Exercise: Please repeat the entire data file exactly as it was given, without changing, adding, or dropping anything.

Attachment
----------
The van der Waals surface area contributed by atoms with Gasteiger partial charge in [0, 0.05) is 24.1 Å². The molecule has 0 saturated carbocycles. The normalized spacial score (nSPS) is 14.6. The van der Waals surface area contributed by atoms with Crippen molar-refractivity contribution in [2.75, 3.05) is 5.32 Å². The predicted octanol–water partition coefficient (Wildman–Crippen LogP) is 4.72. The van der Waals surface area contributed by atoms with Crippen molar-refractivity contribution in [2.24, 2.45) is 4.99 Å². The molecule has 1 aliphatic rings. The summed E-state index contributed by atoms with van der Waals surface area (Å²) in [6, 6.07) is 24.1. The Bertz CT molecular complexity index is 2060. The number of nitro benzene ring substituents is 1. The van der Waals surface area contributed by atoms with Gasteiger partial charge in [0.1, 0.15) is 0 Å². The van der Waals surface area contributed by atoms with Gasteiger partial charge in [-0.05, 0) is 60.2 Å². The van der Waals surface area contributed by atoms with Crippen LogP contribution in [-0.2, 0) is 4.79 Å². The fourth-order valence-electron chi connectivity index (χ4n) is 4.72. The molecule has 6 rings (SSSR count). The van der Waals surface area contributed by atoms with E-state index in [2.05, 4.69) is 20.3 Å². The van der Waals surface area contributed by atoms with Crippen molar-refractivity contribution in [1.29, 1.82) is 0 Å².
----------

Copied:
The van der Waals surface area contributed by atoms with Gasteiger partial charge in [0, 0.05) is 24.1 Å². The molecule has 0 saturated carbocycles. The normalized spacial score (nSPS) is 14.6. The van der Waals surface area contributed by atoms with Crippen molar-refractivity contribution in [2.75, 3.05) is 5.32 Å². The predicted octanol–water partition coefficient (Wildman–Crippen LogP) is 4.72. The van der Waals surface area contributed by atoms with Crippen molar-refractivity contribution in [2.24, 2.45) is 4.99 Å². The molecule has 1 aliphatic rings. The summed E-state index contributed by atoms with van der Waals surface area (Å²) in [6, 6.07) is 24.1. The Bertz CT molecular complexity index is 2060. The number of nitro benzene ring substituents is 1. The van der Waals surface area contributed by atoms with Gasteiger partial charge in [0.1, 0.15) is 0 Å². The van der Waals surface area contributed by atoms with Gasteiger partial charge in [-0.05, 0) is 60.2 Å². The van der Waals surface area contributed by atoms with Crippen LogP contribution in [-0.2, 0) is 4.79 Å². The fourth-order valence-electron chi connectivity index (χ4n) is 4.72. The molecule has 6 rings (SSSR count). The van der Waals surface area contributed by atoms with E-state index in [2.05, 4.69) is 20.3 Å². The van der Waals surface area contributed by atoms with Crippen molar-refractivity contribution in [1.29, 1.82) is 0 Å².